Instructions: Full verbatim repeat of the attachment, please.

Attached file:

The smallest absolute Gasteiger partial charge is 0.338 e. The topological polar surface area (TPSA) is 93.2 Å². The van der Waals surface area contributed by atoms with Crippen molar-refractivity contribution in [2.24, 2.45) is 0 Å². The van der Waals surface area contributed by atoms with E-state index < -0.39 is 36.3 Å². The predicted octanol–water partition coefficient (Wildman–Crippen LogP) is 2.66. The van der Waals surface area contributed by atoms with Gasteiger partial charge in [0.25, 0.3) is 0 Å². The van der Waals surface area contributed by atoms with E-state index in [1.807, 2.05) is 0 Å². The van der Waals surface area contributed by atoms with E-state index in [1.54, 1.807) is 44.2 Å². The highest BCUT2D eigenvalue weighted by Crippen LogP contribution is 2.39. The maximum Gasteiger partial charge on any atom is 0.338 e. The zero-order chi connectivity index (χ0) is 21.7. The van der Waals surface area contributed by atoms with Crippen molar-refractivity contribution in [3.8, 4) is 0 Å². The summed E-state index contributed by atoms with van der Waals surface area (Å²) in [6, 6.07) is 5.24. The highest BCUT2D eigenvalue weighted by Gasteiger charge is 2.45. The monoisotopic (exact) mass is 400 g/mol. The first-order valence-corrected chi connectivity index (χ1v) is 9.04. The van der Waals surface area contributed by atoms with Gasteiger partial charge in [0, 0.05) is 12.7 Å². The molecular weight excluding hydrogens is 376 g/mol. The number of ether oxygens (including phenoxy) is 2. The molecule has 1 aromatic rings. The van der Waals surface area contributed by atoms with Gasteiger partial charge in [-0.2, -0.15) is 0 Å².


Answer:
The smallest absolute Gasteiger partial charge is 0.338 e. The topological polar surface area (TPSA) is 93.2 Å². The van der Waals surface area contributed by atoms with Crippen molar-refractivity contribution in [2.24, 2.45) is 0 Å². The van der Waals surface area contributed by atoms with E-state index < -0.39 is 36.3 Å². The predicted octanol–water partition coefficient (Wildman–Crippen LogP) is 2.66. The van der Waals surface area contributed by atoms with Gasteiger partial charge in [0.25, 0.3) is 0 Å². The van der Waals surface area contributed by atoms with E-state index in [1.807, 2.05) is 0 Å². The van der Waals surface area contributed by atoms with E-state index in [1.54, 1.807) is 44.2 Å². The highest BCUT2D eigenvalue weighted by Crippen LogP contribution is 2.39. The maximum Gasteiger partial charge on any atom is 0.338 e. The zero-order chi connectivity index (χ0) is 21.7. The van der Waals surface area contributed by atoms with Crippen molar-refractivity contribution in [3.8, 4) is 0 Å². The summed E-state index contributed by atoms with van der Waals surface area (Å²) in [6, 6.07) is 5.24. The highest BCUT2D eigenvalue weighted by Gasteiger charge is 2.45. The monoisotopic (exact) mass is 400 g/mol. The first-order valence-corrected chi connectivity index (χ1v) is 9.04. The van der Waals surface area contributed by atoms with Gasteiger partial charge in [0, 0.05) is 12.7 Å². The molecular weight excluding hydrogens is 376 g/mol. The number of ether oxygens (including phenoxy) is 2. The molecule has 1 aromatic rings. The van der Waals surface area contributed by atoms with Gasteiger partial charge in [-0.2, -0.15) is 0 Å².